Audi Q5, SQ5 Sport Utility Vehicles Recalled Over Engine Snafu
Volkswagen is recalling nearly 300,000 Audi sport utility vehicles because of an engine defect that increases the risk of a crash, the carmaker recently told federal regulators.
The recall covers certain Q5 and SQ5 SUVs from model years 2021 and 2022, VW said in a notice filed with the National Highway Traffic Safety Administration. The engines in recalled cars could enter emergency mode with reduced power if someone spills a drink or the car is caught in a rainstorm, the company said.
“The vehicle remains steerable and the brake system is fully operable,” Volkswagen told NHTSA. “The engine goes into emergency mode and remains in operation with reduced power.”
“Unexpected reduced engine power may create an increased risk of an accident in certain driving situations,” Volkswagen added.
The company said it would begin notifying owners of recalled cars in late February. Audi will ask them to bring their vehicles to a local dealer to have a protective cover for the gateway control module installed.
Sadly, this is not the first time that VW has had to recall vehicles over serious safety risks.
Volkswagen announced last year that it was recalling some 150,000 Audi vehicles whose passenger airbags were defective. Roughly six months later, the company instructed local dealers to temporarily stop selling certain Taos crossover utility vehicles in response to reports that their engines were stopping abruptly and without warning.
How the California Lemon Law Protects Car Owners and Lessors
VW is not alone: Major auto manufacturers recall millions of vehicles per year, citing serious defects that put people’s safety at risk.
The good news for VW, Audi and other car owners in California is that the state’s lemon law offers some important rights and protections when it comes to malfunctioning cars.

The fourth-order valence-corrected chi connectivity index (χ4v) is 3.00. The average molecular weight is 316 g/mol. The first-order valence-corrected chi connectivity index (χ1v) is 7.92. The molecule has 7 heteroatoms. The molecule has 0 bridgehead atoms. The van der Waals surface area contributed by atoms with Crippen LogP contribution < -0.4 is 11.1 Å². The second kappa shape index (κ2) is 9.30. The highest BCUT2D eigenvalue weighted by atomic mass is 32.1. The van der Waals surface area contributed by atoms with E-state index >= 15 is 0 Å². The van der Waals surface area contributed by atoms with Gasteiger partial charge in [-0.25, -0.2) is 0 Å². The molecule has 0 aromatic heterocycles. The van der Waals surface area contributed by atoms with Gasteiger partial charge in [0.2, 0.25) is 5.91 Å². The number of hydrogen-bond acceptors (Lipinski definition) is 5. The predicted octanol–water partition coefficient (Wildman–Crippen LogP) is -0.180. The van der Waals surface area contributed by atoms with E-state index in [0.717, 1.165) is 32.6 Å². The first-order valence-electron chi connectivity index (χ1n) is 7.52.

The Song Beverly Consumer Warranty Act generally requires carmakers to perform various repairs on vehicles while they are under warranty. It also requires manufacturers to buy back (or replace, in some situations) cars that they cannot or will not fix. That includes compensating the owner for the purchase price, along with financing fees and other costs.
There is no specific number of repair requests or attempts that a person must make before the buyback or replacement requirement kicks in. An experienced California lemon law attorney can help you understand your rights and guide you through the process of taking action.
Speak with a California Lemon Law Attorney
If you have been stuck with a defective vehicle, a California lemon law attorney at Bickel Sannipoli APC can help. Our firm has a strong track record of successful results for people across the state fighting back against car manufacturers.
Our lawyers understand the significant stress that can come with haggling with car dealers and manufacturers. That is why we work aggressively to resolve these cases efficiently and effectively. Call us at (888) 800-1983 or contact us online to speak with a California lemon law attorney.